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Issue Date:  October 6, 2006

From the Editor's Desk

Puzzling out the changes

If by some of the ready measures available -- money, members, church attendance -- the Catholic church in the United States easily classifies as one of the strongest and most vibrant on the planet, by other measures it seems it might also be the most unsettled and the one most in search of itself and what its future holds.

That’s one impression I get from gatherings like those covered by Joe Feuerherd in this week’s cover story about two groups discussing the future of the church.

As dangerous as it is to generalize in characterizing groups, one comprised invited speakers, church insiders, if you will, for a gathering at The Catholic University; the other was a less formal gathering of “outsiders” brought together by Celibacy Is the Issue, a group that opposes the celibacy requirement and arranges for married priests to perform sacramental functions through its “rent-a-priest” program.

The two conferences, of course, encompassed only a fraction of thinking about where the church is headed and why. In any given month, one might find the calendar full of discussion groups and more formal organizations meeting around similar subjects.

And the description that Feuerherd wrote of the groups in Washington might serve a host of others as well. “Both groups shared a commitment to ‘church’ -- an organized community of believers. But defining exactly what that community is, who should lead it, and the boundaries it should observe separated the two meetings.”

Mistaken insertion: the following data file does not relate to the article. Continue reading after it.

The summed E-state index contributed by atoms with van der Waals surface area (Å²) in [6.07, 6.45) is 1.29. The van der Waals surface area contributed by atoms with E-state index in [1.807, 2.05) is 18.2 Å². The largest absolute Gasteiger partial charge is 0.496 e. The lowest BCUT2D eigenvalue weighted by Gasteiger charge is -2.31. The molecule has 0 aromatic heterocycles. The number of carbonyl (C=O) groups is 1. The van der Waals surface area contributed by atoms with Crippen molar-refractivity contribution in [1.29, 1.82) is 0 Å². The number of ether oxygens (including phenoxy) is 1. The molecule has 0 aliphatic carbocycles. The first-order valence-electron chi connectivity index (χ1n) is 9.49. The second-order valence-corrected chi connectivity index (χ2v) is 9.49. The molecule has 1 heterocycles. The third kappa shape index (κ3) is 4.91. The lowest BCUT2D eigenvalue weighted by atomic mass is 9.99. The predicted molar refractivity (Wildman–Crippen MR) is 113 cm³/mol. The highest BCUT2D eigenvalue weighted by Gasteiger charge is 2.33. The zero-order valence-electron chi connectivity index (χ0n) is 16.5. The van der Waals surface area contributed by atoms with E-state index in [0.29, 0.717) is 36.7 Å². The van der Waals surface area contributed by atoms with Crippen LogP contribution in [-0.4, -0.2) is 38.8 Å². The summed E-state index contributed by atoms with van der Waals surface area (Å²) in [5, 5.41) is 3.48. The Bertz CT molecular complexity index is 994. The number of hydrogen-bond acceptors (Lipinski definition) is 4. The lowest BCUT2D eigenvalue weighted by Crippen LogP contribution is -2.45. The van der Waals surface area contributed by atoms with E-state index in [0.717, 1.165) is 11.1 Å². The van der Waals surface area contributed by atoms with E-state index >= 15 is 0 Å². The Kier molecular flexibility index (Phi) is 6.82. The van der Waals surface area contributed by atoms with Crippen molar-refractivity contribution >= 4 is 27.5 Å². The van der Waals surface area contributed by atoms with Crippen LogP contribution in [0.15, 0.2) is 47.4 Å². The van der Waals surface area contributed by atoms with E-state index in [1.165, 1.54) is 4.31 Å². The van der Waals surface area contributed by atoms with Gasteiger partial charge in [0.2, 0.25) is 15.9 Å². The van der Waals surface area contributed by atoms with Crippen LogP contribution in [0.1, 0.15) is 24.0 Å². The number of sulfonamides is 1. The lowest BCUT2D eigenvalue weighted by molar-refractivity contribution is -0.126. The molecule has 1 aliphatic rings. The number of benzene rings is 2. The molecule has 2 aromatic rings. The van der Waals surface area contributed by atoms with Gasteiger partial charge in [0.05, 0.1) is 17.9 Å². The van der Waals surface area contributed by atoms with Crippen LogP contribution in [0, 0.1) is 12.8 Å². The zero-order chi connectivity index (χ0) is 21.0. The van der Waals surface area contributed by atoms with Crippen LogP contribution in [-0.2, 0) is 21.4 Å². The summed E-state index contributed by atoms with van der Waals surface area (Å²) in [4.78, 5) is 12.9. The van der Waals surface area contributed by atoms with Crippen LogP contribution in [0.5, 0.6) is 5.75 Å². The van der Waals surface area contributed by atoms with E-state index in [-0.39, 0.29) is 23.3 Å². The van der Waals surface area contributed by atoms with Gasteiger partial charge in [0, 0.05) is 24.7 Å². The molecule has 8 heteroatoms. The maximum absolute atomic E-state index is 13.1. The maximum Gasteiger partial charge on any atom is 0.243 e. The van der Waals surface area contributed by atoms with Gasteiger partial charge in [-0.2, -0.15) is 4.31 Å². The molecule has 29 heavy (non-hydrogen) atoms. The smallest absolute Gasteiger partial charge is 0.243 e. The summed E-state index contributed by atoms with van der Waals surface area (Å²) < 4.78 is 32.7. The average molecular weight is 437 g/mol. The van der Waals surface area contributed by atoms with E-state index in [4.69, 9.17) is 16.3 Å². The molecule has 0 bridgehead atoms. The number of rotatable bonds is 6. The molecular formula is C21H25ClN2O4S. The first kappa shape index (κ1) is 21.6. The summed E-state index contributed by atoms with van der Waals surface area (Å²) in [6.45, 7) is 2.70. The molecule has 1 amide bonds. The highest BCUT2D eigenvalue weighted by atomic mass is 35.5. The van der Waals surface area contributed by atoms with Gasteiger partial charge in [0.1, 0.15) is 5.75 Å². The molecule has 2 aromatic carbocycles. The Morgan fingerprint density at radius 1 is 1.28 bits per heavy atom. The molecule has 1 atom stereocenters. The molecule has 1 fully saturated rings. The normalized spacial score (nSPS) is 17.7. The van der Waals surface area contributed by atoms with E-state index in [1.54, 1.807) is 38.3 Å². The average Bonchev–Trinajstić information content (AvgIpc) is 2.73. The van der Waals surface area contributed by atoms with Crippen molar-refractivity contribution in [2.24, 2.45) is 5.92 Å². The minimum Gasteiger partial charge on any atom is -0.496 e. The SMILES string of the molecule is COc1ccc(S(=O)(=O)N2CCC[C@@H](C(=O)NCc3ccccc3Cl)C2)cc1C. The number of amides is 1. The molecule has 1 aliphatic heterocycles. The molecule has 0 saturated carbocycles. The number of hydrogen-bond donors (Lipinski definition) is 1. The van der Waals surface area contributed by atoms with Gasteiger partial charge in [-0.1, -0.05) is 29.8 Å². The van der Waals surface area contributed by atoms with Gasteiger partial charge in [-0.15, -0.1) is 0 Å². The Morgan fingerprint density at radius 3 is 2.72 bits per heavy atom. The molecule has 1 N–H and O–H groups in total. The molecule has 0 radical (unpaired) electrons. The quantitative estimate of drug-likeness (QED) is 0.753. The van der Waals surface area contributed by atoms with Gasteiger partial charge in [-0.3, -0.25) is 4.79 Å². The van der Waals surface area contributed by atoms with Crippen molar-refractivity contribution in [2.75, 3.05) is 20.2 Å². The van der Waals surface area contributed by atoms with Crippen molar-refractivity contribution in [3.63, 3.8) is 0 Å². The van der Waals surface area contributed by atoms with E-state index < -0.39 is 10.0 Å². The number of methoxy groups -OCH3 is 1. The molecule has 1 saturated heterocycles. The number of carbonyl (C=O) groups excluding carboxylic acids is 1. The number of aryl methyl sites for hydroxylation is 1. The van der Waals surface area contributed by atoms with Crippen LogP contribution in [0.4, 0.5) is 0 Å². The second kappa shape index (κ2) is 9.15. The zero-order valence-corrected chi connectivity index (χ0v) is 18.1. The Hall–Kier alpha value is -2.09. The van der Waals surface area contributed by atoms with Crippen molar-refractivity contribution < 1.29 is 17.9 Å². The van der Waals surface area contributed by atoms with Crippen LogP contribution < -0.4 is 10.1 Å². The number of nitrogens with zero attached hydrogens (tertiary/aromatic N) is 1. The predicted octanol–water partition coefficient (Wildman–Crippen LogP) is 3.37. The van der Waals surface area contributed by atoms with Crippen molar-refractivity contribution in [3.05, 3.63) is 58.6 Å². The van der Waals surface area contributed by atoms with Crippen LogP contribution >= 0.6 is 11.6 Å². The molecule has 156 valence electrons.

The point that seems clear is that everyone agrees the church is changing. We can sense that something, perhaps many things, are shifting. Demographics alone tell us that; so does the dwindling of the priesthood and the increase in the number of lay ministers. There are subtler shifts, too, like the changes in perception of authority and credibility of the hierarchy as a result of the sex abuse crisis. There is no doubt the community has been harmed by the deceit and cover-ups, but to what degree is unknown.

And so we continue to search, to try to puzzle out, to lay out what we know and to attempt to see some far horizon. Perhaps the best summary is that of Cardinal Theodore McCarrick, who strangely would lay most of the fault for what’s wrong with the church and hierarchy on the ethos of the 1960s, and who concluded that no one knows where things are headed.

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One sign of the search is the proliferation of Catholic groups or those inspired by Catholics. One of the more recent to emerge around here is Kansans for Faithful Citizenship. The group was formed largely by Catholics disturbed at the way in which they believe that certain leaders from the Catholic and evangelical Protestant communities are reducing politics and citizenship to a few narrow issues. They want to broaden the discussion and want a fuller representation of the Catholic social tradition. I was asked recently to speak to the group’s first conference, which drew about 120 people on a Saturday to a hotel in Overland Park, Kan.

The gist of my talk was that there is no single way to be a good voter, whether one is Catholic, Muslim, Jewish or other. The full text of the talk can be found on the Web site at in the Special Documents section. As the campaign season heats up this November and then into the next presidential cycle, I really think religious people, Catholics especially, have to be careful not to give up their franchise too cheaply. When God is perceived as a party regular who blesses our political strategy -- whether it’s over abortion or the war in Iraq -- we’ve sold out religion and reduced God to our dimensions. And politicians of all stripes get off easy when the “religious” community becomes predictable and narrows its interests to a few issues.

-- Tom Roberts

National Catholic Reporter, October 6, 2006

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